Scoundrel Time

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Last Updated on May 5, 2015, by eNotes Editorial. Word Count: 1654

Scoundrel Time is the third volume of Lillian Hellman’s memoirs, having been preceded by An Unfinished Woman and Pentimento: A Book of Portraits. Both of the previous books were popular and critical successes; however, her aims have shifted here, and the scope of the present book is much narrower than that of the earlier volumes. In some ways, it is also less successful.

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Hellman states her intention in the first paragraph:I have tried twice before to write about what has come to be known as the McCarthy period but I didn’t much like what I wrote. My reasons for not being able to write about my part in this sad, comic, miserable time of our history were simple to me, although some people thought I had avoided it for mysterious reasons. There was no mystery. I had strange hangups and they are always hard to explain. Now I tell myself that if I face them, maybe I can manage.

And later:But I don’t want to write about any historical conclusions—it isn’t my game. I tell myself that this third time out, if I stick to what I know, what happened to me, and a few others, I have a chance to write my own history of the time.

Hellman’s declared aim, then, is to set down her part in the McCarthy investigations—and since she was the first witness to defy the House Un-American Activities Committee, her role was of some importance. In addition, she is at pains to point out the parallels with Watergate. Richard Nixon came to power with Senator McCarthy in the Cold War period of Red-baiting; at the same time the FBI and CIA perfected their techniques for invading the lives of American dissidents. Nixon’s role is pointed up; for example, there are two pictures of him and only one of McCarthy in the book. In other words, Hellman believes that Nixon’s corrupt rule and the horrors of Watergate are a direct and inevitable result of the McCarthy witch-hunting of the 1950’s.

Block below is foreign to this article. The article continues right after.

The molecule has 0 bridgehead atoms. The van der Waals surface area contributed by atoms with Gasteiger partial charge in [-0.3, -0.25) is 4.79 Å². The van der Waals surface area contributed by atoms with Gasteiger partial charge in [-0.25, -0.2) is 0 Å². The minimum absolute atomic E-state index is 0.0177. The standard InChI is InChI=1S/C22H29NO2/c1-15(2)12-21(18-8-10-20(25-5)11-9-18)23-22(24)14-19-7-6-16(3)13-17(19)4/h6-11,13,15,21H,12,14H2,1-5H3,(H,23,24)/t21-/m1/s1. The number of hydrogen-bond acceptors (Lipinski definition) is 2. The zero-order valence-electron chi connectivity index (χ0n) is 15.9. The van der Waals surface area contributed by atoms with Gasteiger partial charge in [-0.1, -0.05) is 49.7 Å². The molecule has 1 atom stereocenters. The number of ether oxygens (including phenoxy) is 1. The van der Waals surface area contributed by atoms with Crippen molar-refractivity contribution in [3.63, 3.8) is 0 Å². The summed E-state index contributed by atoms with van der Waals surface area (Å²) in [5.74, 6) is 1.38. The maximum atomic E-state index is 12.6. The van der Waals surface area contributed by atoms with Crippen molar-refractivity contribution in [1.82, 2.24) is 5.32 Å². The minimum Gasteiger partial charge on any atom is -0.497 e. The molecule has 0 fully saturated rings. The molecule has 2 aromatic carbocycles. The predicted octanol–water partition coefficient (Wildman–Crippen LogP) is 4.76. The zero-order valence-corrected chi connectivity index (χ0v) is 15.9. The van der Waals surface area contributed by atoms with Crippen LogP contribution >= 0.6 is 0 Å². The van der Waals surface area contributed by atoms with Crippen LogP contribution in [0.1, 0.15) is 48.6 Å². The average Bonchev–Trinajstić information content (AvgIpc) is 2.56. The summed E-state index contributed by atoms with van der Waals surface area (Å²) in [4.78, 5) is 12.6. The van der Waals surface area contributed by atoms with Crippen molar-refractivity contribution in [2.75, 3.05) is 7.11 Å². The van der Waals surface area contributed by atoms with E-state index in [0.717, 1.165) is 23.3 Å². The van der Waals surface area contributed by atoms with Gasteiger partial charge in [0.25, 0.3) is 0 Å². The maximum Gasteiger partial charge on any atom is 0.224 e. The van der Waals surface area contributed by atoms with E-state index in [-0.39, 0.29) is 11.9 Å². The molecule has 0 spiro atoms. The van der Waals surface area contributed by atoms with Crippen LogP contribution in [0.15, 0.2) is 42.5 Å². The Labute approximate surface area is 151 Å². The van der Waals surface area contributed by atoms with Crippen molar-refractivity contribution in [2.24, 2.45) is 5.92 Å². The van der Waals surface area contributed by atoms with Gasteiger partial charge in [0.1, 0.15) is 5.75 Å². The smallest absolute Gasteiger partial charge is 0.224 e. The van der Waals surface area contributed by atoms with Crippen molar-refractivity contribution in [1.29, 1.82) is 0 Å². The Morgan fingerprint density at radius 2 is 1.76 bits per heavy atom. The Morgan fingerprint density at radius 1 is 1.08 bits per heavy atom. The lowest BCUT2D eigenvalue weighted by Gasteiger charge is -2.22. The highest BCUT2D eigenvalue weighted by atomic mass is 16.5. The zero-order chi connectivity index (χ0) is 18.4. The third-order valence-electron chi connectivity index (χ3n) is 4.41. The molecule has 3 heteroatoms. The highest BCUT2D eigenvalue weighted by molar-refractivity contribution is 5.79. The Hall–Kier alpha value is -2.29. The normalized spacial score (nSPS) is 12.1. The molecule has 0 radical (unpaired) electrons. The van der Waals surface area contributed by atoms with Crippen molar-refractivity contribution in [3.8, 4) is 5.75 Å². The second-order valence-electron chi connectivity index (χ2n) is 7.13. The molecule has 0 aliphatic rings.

When Hellman received her subpoena on February 21, 1952, she was the most important literary figure to be summoned before the HUAC, the author of half a dozen Broadway successes, including The Little Foxes, The Children’s Hour and The Autumn Garden. Although she had been identified as a Communist by the screenwriter Martin Berkeley (she had never met him), she had never joined the party. However, she had long been associated with Dashiell Hammett, who became a Communist in the late 1930’s. She had attended meetings with him and her name had appeared on various petitions and lists of sponsors. After Hammett went to jail in 1951, it was only a matter of time before the author’s inevitable subpoena.

With her attorney, Joseph Rauh, she worked out a strategy that proved successful. She was reluctant to take the Fifth Amendment and was quite willing to reveal fully her political activities—so long as she was not asked to name others. In her famous letter to Chairman John Wood, she set the limits of what she was willing to discuss:I am prepared to waive the privilege against self-incrimination and to tell you anything you wish to know about my views or actions if your Committee will agree to refrain from asking me to name other people. If the Committee is unwilling to give this assurance, I will be forced to plead the privilege of the Fifth Amendment at the hearing.